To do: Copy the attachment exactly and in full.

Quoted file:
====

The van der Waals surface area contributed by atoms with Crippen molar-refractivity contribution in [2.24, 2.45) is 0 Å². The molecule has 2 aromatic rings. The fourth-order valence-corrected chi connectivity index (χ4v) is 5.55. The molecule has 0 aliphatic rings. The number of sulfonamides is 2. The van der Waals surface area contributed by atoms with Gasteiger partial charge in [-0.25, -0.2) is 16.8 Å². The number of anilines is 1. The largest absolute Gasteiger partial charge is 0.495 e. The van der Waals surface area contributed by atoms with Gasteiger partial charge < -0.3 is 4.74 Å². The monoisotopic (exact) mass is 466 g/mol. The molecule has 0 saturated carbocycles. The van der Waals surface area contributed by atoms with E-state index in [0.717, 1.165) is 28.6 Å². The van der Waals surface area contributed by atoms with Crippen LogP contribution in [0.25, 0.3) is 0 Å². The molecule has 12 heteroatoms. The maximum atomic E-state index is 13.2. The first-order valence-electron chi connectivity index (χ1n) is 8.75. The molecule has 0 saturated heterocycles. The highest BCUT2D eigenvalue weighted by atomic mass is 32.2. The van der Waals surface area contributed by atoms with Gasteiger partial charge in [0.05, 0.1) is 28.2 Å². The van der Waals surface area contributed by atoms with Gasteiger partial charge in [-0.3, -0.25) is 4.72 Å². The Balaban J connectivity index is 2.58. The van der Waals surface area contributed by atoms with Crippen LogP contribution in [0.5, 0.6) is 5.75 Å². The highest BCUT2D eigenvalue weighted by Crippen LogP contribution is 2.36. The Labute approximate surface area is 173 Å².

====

The van der Waals surface area contributed by atoms with Crippen molar-refractivity contribution in [2.24, 2.45) is 0 Å². The molecule has 2 aromatic rings. The fourth-order valence-corrected chi connectivity index (χ4v) is 5.55. The molecule has 0 aliphatic rings. The number of sulfonamides is 2. The van der Waals surface area contributed by atoms with Gasteiger partial charge in [-0.25, -0.2) is 16.8 Å². The number of anilines is 1. The largest absolute Gasteiger partial charge is 0.495 e. The van der Waals surface area contributed by atoms with Gasteiger partial charge < -0.3 is 4.74 Å². The monoisotopic (exact) mass is 466 g/mol. The molecule has 0 saturated carbocycles. The van der Waals surface area contributed by atoms with E-state index in [0.717, 1.165) is 28.6 Å². The van der Waals surface area contributed by atoms with Crippen LogP contribution in [0.25, 0.3) is 0 Å². The molecule has 12 heteroatoms. The maximum atomic E-state index is 13.2. The first-order valence-electron chi connectivity index (χ1n) is 8.75. The molecule has 0 saturated heterocycles. The highest BCUT2D eigenvalue weighted by atomic mass is 32.2. The van der Waals surface area contributed by atoms with Gasteiger partial charge in [0.05, 0.1) is 28.2 Å². The van der Waals surface area contributed by atoms with Gasteiger partial charge in [-0.3, -0.25) is 4.72 Å². The Balaban J connectivity index is 2.58. The van der Waals surface area contributed by atoms with Crippen LogP contribution in [0.5, 0.6) is 5.75 Å². The highest BCUT2D eigenvalue weighted by Crippen LogP contribution is 2.36. The Labute approximate surface area is 173 Å².